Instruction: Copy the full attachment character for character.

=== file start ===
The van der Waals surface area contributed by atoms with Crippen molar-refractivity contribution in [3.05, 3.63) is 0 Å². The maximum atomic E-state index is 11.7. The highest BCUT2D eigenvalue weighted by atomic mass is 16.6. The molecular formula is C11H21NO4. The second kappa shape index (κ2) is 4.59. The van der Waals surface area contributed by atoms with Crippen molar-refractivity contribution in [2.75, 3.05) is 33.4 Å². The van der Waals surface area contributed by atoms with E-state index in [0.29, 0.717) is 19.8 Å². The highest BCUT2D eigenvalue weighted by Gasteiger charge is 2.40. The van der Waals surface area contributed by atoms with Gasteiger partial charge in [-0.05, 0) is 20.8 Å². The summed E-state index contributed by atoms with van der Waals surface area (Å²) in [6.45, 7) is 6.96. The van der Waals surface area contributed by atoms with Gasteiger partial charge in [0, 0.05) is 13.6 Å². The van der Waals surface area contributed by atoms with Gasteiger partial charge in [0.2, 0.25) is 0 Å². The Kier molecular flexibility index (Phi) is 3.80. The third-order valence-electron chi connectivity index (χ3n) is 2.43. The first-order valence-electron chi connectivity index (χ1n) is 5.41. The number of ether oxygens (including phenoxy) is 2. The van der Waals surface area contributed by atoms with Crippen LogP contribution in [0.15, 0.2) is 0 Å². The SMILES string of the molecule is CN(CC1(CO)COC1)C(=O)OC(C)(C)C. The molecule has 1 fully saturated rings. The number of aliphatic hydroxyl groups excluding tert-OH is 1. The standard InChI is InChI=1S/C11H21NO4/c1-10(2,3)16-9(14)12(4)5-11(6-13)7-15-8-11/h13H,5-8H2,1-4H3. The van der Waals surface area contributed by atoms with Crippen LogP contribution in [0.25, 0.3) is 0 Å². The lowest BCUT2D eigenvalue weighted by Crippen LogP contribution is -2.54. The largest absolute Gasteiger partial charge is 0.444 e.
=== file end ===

The van der Waals surface area contributed by atoms with Crippen molar-refractivity contribution in [3.05, 3.63) is 0 Å². The maximum atomic E-state index is 11.7. The highest BCUT2D eigenvalue weighted by atomic mass is 16.6. The molecular formula is C11H21NO4. The second kappa shape index (κ2) is 4.59. The van der Waals surface area contributed by atoms with Crippen molar-refractivity contribution in [2.75, 3.05) is 33.4 Å². The van der Waals surface area contributed by atoms with E-state index in [0.29, 0.717) is 19.8 Å². The highest BCUT2D eigenvalue weighted by Gasteiger charge is 2.40. The van der Waals surface area contributed by atoms with Gasteiger partial charge in [-0.05, 0) is 20.8 Å². The summed E-state index contributed by atoms with van der Waals surface area (Å²) in [6.45, 7) is 6.96. The van der Waals surface area contributed by atoms with Gasteiger partial charge in [0, 0.05) is 13.6 Å². The van der Waals surface area contributed by atoms with Gasteiger partial charge in [0.2, 0.25) is 0 Å². The Kier molecular flexibility index (Phi) is 3.80. The third-order valence-electron chi connectivity index (χ3n) is 2.43. The first-order valence-electron chi connectivity index (χ1n) is 5.41. The number of ether oxygens (including phenoxy) is 2. The van der Waals surface area contributed by atoms with Crippen LogP contribution in [0.15, 0.2) is 0 Å². The SMILES string of the molecule is CN(CC1(CO)COC1)C(=O)OC(C)(C)C. The molecule has 1 fully saturated rings. The number of aliphatic hydroxyl groups excluding tert-OH is 1. The standard InChI is InChI=1S/C11H21NO4/c1-10(2,3)16-9(14)12(4)5-11(6-13)7-15-8-11/h13H,5-8H2,1-4H3. The van der Waals surface area contributed by atoms with Crippen LogP contribution in [0.25, 0.3) is 0 Å². The lowest BCUT2D eigenvalue weighted by Crippen LogP contribution is -2.54. The largest absolute Gasteiger partial charge is 0.444 e.